5 ways you’ll see progress in our parents’ meetings

August 15, 2019

Your parents’ meetings with Explore Learning are really important to help us tailor our maths and English programmes to your child, making sure they are continuing to achieve their goals in every session.

They’re also a great way for you to see how your child is progressing at every step of their membership…

Explore Learning parents evening

But what does progress look like? Here are five ways you can see how well your child is doing:

Their average per cent of correct answers will fluctuate. When your child is getting above 70% of their work correct the level of their work will start to increase. This is where things start to get a bit tricker!

As your child’s work begins to get harder, you will see the percentage of questions they answer correctly drop. This is a good thing as it means we’re really challenging them to go above and beyond what they thought was possible! Consequently, you will see fluctuations in your child’s percentage scores throughout their membership and this is a great indicator that your child is mastering skills in every session.

The number of questions they can answer in a 15-minute programme increases.  This is quite individual for each child but even an increase of 1 or 2 questions per 15 minutes is a really good indicator of progress. This will be shown in a progress graph or a manager can calculate this and talk you through the results.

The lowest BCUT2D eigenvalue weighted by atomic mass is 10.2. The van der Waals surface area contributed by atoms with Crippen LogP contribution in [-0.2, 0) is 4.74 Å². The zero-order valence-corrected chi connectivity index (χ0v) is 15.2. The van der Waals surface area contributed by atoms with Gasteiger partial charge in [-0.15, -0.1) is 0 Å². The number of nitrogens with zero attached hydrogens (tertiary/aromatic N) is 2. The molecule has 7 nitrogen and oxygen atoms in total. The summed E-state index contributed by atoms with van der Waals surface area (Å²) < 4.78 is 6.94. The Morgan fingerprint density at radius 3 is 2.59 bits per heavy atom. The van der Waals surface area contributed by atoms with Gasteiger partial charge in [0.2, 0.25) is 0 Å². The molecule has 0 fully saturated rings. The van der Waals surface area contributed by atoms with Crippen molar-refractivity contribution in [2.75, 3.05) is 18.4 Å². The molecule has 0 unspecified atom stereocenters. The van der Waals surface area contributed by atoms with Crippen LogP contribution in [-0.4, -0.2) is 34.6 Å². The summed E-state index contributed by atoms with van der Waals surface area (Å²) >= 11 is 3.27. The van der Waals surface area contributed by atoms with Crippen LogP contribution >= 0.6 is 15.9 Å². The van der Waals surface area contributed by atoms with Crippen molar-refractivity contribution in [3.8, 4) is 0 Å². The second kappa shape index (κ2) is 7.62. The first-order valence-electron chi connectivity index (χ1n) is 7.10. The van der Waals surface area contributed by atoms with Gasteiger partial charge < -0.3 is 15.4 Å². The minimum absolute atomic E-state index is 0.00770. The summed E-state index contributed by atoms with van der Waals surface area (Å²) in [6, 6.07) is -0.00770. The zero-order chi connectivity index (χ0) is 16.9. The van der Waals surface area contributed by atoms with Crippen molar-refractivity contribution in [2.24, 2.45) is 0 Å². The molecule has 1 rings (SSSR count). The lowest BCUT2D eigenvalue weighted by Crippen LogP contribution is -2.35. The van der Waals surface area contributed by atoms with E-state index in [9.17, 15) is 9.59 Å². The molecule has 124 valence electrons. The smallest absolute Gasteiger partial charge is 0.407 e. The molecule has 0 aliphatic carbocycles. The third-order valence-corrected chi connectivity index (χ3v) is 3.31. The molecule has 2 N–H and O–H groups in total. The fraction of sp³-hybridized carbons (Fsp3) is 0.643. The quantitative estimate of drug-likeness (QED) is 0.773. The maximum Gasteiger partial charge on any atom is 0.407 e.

Their accuracy will improve. You should see that mastery would increase also as it’s a measure of how consistently your child answers on a particular topic.

Their workings out will make sense! To start with, your child’s workbooks may look a little hard to decipher. You’ll know they are making progress when you see better working out – this could be simply a greater quantity, their notes are set out more neatly or with fewer mistakes. This shows that they are confident in tackling the topics. Likewise, their English working out book may show more evidence of planning or better note-taking.

Their handwriting has improved. You might look through their course books and see better quality writing. Depending on the child’s goals, that might mean neater handwriting; this could be that their letter sizes are uniform, it’s easy legible, or their use of spaces, full stops and other layout features are clear. You might also see that the pressure on the paper has improved so that it’s not a thick, dark pencil line where they have been pressing really hard, or not so light that you can’t read it.

It might be that their sentences are getting slightly longer and more complex, or they might be using more interesting or challenging vocabulary with fewer errors in spellings and punctuation.

If you have any questions about your child’s progress, your centre team are on hand to help and talk you through any aspects of the work your child is doing.



Discover more interesting posts from our blog

Finding the funny: Advice on writing a comedy

June 04, 2019

How do you write a comedy? Jeff Norton is the best-selling author of nine novels for young people – read his advice for finding the funny… I always thought...

Read this post

We raised over £500 for Charity in Reading Half Marathon

April 04, 2016

We’re really proud of our Explore team who raised £585 for charity partner, Roald Dahl’s Marvellous Children’s Charity! Four team members, Charlotte Gater,...

Read this post